Still, the Biden administration’s insistence that the country shouldn’t be in a recession could also be drawing more attention to the dark possibilities currently hanging over the economy than the White House might otherwise wish to see. Fox and CNN set records this week for on-air mentions of the word “recession” within the Biden presidency, and CNBC got here near reaching one as well. Taken together, those three cable networks have mentioned “recession” more times this month than in any month since 2009 except one, in keeping with data compiled by the GDELT Project.

And officials have been keenly aware that the U.S. economy could soon meet a commonly used shorthand for recession, if the Commerce Department reports on Thursday that the economy shrank for a second consecutive quarter this spring.

That definition is straightforward to grasp and widely employed: A recession, it holds, is triggered when the economy contracts for 2 consecutive quarters. In the primary quarter of this yr, the U.S. economy shrank by 1.6 percent. Many forecasters expected Thursday’s gross domestic product report would show further shrinkage within the second quarter, though some projected barely positive growth as a substitute.

Global trends haven’t helped the White House make its case. A depressing forecast from the International Monetary Fund released on Tuesday said some indicators suggested that america was already in a “technical” recession, which the I.M.F. defines within the shorthand way — two consecutive quarters of negative growth. Forecasters warned of slowing growth across America, Europe and China, raising the probabilities of a worldwide downturn.

The administration has tried to make the case that the shorthand recession definition doesn’t fit the strange circumstances of the pandemic recovery within the U.S., especially given the strong labor market. “Each official determinations of recessions and economists’ assessment of economic activity are based on a holistic have a look at the information — including the labor market, consumer and business spending, industrial production, and incomes,” members of the White House Council of Economic Advisers wrote last week.

Treasury Department officials wrote this week that “considerable evidence suggests that the economy shouldn’t be currently in a recession.” They pointed to a divergence within the measurement of economic growth by gross domestic product, which counts the worth of products and services produced within the economy, and an alternate measure called gross domestic income, which counts up wages, profits and investments. Gross domestic product shrank in the primary quarter of the yr, while gross domestic income expanded.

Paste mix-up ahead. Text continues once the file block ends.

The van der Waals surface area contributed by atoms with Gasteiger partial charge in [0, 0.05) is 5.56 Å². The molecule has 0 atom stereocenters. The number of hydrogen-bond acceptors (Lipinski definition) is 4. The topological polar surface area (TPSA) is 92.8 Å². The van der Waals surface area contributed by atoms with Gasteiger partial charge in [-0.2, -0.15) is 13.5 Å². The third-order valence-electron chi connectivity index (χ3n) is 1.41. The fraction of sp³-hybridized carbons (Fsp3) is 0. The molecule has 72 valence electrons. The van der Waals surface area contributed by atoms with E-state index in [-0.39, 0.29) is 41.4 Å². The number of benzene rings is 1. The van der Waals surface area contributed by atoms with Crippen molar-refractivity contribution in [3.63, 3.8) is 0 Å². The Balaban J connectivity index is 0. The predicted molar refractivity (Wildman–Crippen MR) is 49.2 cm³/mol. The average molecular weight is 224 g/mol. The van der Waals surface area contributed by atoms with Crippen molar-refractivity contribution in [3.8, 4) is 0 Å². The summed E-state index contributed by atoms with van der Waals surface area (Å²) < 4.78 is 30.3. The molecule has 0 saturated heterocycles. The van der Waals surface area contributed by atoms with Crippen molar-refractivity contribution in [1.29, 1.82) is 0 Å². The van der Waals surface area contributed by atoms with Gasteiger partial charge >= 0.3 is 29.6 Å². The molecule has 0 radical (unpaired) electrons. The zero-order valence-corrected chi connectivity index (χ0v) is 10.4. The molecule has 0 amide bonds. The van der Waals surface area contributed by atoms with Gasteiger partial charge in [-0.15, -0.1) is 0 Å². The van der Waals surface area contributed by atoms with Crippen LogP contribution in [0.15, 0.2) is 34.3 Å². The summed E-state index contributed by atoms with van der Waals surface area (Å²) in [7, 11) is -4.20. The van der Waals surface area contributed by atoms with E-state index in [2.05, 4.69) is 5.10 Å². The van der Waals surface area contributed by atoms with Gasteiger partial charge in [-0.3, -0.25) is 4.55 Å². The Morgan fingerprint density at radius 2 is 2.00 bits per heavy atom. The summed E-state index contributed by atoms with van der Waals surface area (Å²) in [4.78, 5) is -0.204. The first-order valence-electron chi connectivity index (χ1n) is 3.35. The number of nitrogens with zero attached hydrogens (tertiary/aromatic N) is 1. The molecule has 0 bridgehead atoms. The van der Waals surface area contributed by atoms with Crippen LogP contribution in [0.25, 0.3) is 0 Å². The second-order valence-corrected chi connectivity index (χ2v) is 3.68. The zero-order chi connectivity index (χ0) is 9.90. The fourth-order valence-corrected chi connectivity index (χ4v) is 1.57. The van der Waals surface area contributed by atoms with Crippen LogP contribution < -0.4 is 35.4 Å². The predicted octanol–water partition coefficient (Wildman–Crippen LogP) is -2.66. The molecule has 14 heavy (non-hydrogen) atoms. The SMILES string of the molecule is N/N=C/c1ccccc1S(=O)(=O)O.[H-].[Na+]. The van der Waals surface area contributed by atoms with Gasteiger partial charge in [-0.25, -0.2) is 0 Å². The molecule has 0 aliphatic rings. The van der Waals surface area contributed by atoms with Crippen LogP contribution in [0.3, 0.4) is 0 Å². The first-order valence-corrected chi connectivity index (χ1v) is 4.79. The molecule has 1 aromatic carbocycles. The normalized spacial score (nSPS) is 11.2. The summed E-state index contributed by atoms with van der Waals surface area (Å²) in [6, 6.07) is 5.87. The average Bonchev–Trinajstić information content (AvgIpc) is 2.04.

In some ways, there was no need — or ability — to settle the query anytime soon. The Commerce Department will revise its estimate of second-quarter growth no less than twice after its initial reading on Thursday, and it could revise the first-quarter estimate in an annual update later this yr. All those revisions could push the country in or out of the shorthand recession criteria multiple times. A pair tenths of a percentage point on an economic growth reading could tip the scales either way, but Americans could be hard-pressed to note a difference of their day by day lives from it.

Still, the excellence matters each politically and in practical terms. Spiraling economic pessimism has undercut Mr. Biden’s approval rankings and contributed to Democrats’ fears of losing no less than one chamber of Congress within the midterm elections. Worry that the economy was entering a recession could potentially cause consumers to drag back on spending or employers to cut back hiring. Just this week, Walmart slashed its profit forecasts and reported high prices were affecting consumer selections at its stores.

Mr. Biden tried to stir economic optimism on Tuesday, appearing virtually with executives from a Korean company, SK Group, to announce $22 billion in recent investments in america. Mr. Biden said the investments were “further proof that America is open for business.”

Perhaps the most important political danger for Mr. Biden is that he finally ends up correct about the opportunity of a recession within the moment, but fallacious down the road. Even when the economy grew within the second quarter, it could fall into recession this summer or right before the midterms, especially if global oil prices spike again, a development administration officials were attempting to head off.

The I.M.F. warned on Tuesday that the risks for the worldwide economy were “overwhelmingly tilted to the downside.” It revised down its projections of growth in america, forecasting just 0.6 percent annual growth for the fourth quarter of 2023.

Such a slowdown, I.M.F. officials wrote, “will make it increasingly difficult to avoid a recession” — irrespective of the way you define the term.

Ben Casselman contributed reporting.